This piece was written by Francesca Boland with support from fellow law student David Wovrosh and University of Cincinnati Law School Professor of Law Janet Moore. The original publication can be found online here:

On June 19, 2017, Cincinnati Law students saw their work cited in a 5-4 majority opinion of the United States Supreme Court. The case, McWilliams v. Dunn, resolved a lower courtsplit over what the Constitution requires when prosecutors seek to impose the death penalty against defendants who have mental illness, but cannot afford to hire mental health experts to present an effective defense.

First-year students researched the issue during the spring semester for an amicus brief filed by the National Association for Public Defense (NAPD). The Court cited that brief in holding that Alabama courts violated a right that was clearly established in its 1985 decision, Ake v. Oklahoma

Ake requires defendants to have an opportunity “to participate meaningfully in a judicial proceeding in which [their] liberty is at stake.”  If the prosecution seeks to execute an indigent defendant with serious mental illness, Ake means defendants must have access to a state-funded expert “sufficiently available to the defense and independ­ent from the prosecution to effectively ‘assist in evalua­tion, preparation, and presentation of the defense.’”  More specifically, Ake requires a psychiatric expert to “conduct a professional examination on issues relevant to the defense,” to evaluate potential defenses, “to present testimony,” and to “assist in preparing the cross-examination of a State’s psychiatric witnesses.” The Court held that Alabama violated these clearly established due process guarantees and sent the case back to the Eleventh Circuit Court of Appeals so it could determine whether failure to provide such assistance affected the decision to impose the death penalty.
The Court decided McWilliams amid growing bipartisan calls—including from former Ohio Governor Bob Taft and from Bill Seitz, Cincinnati’s representative to the Ohio House of Representatives—to exempt people with serious mental illness from the death penalty.

Justifications for such a ban include concerns that mental illness reduces culpability and makes people more vulnerable to wrongful conviction.  Mr. McWilliams’s caseraised the former concern.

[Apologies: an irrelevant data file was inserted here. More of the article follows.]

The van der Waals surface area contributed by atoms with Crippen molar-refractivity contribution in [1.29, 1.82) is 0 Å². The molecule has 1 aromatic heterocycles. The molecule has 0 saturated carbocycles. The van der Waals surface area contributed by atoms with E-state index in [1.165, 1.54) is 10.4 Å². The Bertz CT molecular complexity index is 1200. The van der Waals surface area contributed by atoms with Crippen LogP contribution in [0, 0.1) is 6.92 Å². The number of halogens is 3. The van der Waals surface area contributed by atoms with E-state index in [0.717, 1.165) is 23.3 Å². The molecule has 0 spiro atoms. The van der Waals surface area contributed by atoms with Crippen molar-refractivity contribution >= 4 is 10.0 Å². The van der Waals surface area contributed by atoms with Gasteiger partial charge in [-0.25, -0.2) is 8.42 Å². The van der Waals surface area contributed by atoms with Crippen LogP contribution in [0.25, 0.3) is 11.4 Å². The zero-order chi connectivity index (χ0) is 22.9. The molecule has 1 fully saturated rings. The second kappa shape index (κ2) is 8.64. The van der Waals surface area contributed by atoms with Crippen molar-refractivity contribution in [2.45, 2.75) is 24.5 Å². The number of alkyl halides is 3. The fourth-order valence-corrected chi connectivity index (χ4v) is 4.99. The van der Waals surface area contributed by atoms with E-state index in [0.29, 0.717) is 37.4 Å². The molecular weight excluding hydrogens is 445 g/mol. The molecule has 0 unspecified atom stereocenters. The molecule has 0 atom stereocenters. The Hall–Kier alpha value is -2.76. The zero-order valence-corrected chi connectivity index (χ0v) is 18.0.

The case arose on December 30, 1984, when Mr. McWilliams raped, robbed, and murdered Patricia Reynolds, a convenience store clerk. At sentencing, Mr. McWilliams and his mother testified that he suffered multiple traumatic brain injuries as a child. A prearrest report by a psychologist also described him as “blatantly psychotic.” However, as an indigent defendant, Mr. McWilliams lacked the funds to hire an expert to evaluate him, interpret his mental health records, and explain their meaning of this evidence to the judge and jury. Experts working for the state of Alabama offered mixed opinions. One report by a neuropsychologist arrived two days before the final sentencing hearing; mental health records arrived the following day. The trial judge denied defense requests for a delay in the proceedings and for the expert assistance needed to evaluate the records and respond to the neuropsychologist’s report.

Defense counsel challenged this ruling at trial, on direct appeal, and in a habeas corpus petition under federal law.  That statute requires petitioners to meet a high burden. They must prove that state court rulings were “contrary to, or involved an unreasonable application of, clearly established Federal law, as determined by the Supreme Court of the United States[.]”

In holding that Mr. McWilliams met that burden, the Court emphasized that “the simplest way” for states to satisfy Ake “may be to provide a qualified expert retained specifically for the defense team.” The dissent derided the majority’s failure to rule that due process requires that level of independence, calling it a “bait-and-switch” that avoided resolution of the question presented in the case. As the majority noted, however, since Alabama did not even meet Ake’s basic requirements for expert independence, any broader constitutional ruling was unnecessary.

In addition, the Court cited NAPD’s amicus brief as showing that “the overwhelming majority of jurisdictions” appear to use the “simplest” approach to Ake compliance by adding the expert to the defense team. Indeed, any alternative practice stirs up a hornet’s nest of constitutional and ethical issues because Ake compliance requires close communication between the expert, the defendant, and the defense about case facts and strategy.  That communication implicates not only the Fifth, Sixth, Eighth, and Fourteenth Amendments but also rules governing legal ethics, discovery, evidence, and agency as well as duties of loyalty, avoiding conflicts of interest, maintaining confidentiality, and protecting privileged information and attorney work product.

By clarifying this important majority practice in the NAPD amicus brief, first-year UC Law students helped to promote accurate, fair sentencing while contributing to the development of critically important constitutional doctrine.